Ohio Municipalities Fight Back Against State and Carriers with Zoning Rules

OHIOH SEALUPDATE In December, the Ohio State Legislature passed SB 331, which received heavy support from the wireless community but significant pushback from local municipalities who believed the bill restricted their authority to regulate small cell deployment.

Now, municipalities in the state are aiming to implement zoning laws and restrictions that exercise their local authority while simultaneously complying with the 2016 state law, reports Crain’s Cleveland Business.

For example, Strongsville, a suburb located southeast of Cleveland, plans to put in place regulations designed to regulate small cell deployment for health and safety reasons, something Strongsville law director Neal M. Jamison believes the state law allows.  

“They put certain restrictions in, but we still have the ability at the end of the day for health and safety reasons to regulate our right-of-way,” Jamison told Crain’s. “So as long as we’re consistent with the state law, I feel we still have the right to enact some regulations for (the wireless companies) to comply with.”

The law was passed to streamline the deployment of broadband service in Ohio, a state where carriers are ahead of the curve in the development of 5G technology.  It gives carriers the authority to attach small cell equipment to existing light poles, traffic signals or sign poles in public rights-of-way, as well as construct or modify existing poles to install equipment.  The law “significantly impacts a municipality’s ability to regulate the placement, construction, modification, and maintenance of ‘small cell’ wireless facilities in the public right-of-way,” wrote William Hanna, a public law attorney with Cleveland-based Walter & Haverfield in a December blog post.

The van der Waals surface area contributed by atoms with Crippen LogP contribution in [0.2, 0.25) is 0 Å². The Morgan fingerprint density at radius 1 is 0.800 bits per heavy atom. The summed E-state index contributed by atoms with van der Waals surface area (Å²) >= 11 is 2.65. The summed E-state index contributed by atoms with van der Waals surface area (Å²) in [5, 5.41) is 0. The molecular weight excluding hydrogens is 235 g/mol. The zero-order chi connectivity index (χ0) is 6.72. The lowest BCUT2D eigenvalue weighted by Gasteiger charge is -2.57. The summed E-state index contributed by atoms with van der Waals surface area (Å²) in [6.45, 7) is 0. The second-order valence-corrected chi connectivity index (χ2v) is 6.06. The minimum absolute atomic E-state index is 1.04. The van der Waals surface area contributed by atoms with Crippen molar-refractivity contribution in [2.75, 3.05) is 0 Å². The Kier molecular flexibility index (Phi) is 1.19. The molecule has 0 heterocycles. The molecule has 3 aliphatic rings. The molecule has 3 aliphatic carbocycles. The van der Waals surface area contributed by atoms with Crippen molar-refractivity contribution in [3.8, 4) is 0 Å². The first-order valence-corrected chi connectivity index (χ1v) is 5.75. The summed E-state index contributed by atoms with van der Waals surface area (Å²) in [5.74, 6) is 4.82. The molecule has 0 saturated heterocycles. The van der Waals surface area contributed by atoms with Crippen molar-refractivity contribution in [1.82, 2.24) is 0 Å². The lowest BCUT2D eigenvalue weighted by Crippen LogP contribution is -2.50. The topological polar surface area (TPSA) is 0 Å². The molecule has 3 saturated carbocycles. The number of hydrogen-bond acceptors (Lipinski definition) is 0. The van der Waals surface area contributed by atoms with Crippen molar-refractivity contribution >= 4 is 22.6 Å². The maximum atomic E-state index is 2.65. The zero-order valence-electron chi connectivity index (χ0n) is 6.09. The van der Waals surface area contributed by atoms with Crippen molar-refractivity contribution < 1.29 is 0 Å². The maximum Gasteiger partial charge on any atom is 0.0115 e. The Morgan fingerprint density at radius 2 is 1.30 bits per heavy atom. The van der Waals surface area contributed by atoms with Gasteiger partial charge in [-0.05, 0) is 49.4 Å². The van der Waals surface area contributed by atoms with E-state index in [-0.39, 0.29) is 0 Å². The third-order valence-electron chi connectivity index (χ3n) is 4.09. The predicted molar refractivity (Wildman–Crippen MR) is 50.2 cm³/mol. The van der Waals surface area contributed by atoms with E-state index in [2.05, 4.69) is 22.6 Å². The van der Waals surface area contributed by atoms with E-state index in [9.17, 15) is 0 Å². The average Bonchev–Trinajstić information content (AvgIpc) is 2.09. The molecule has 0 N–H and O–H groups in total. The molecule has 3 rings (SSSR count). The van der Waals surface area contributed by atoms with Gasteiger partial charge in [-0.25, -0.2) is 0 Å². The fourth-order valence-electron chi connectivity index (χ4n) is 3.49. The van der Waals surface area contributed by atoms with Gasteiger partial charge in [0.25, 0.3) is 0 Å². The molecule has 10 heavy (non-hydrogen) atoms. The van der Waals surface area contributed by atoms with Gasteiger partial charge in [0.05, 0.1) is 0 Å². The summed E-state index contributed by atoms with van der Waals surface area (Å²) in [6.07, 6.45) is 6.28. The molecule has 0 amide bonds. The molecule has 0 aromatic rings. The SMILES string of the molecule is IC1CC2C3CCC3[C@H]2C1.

AT&T Ohio president Adam Grzybicki touted the benefits of streamlined 5G deployment, including the economic benefits it will bring to the state’s businesses.

“This is an incredible opportunity to really position yourself as the first state to be talking about 5G technology on a really broad platform,” Grzybicki told Crain’s. “This isn’t San Francisco or Silicon Valley, and it’s not Manhattan. It’s starting here. The fact that we are able to start deploying a lot of these services is a big deal.”

February 14, 2017

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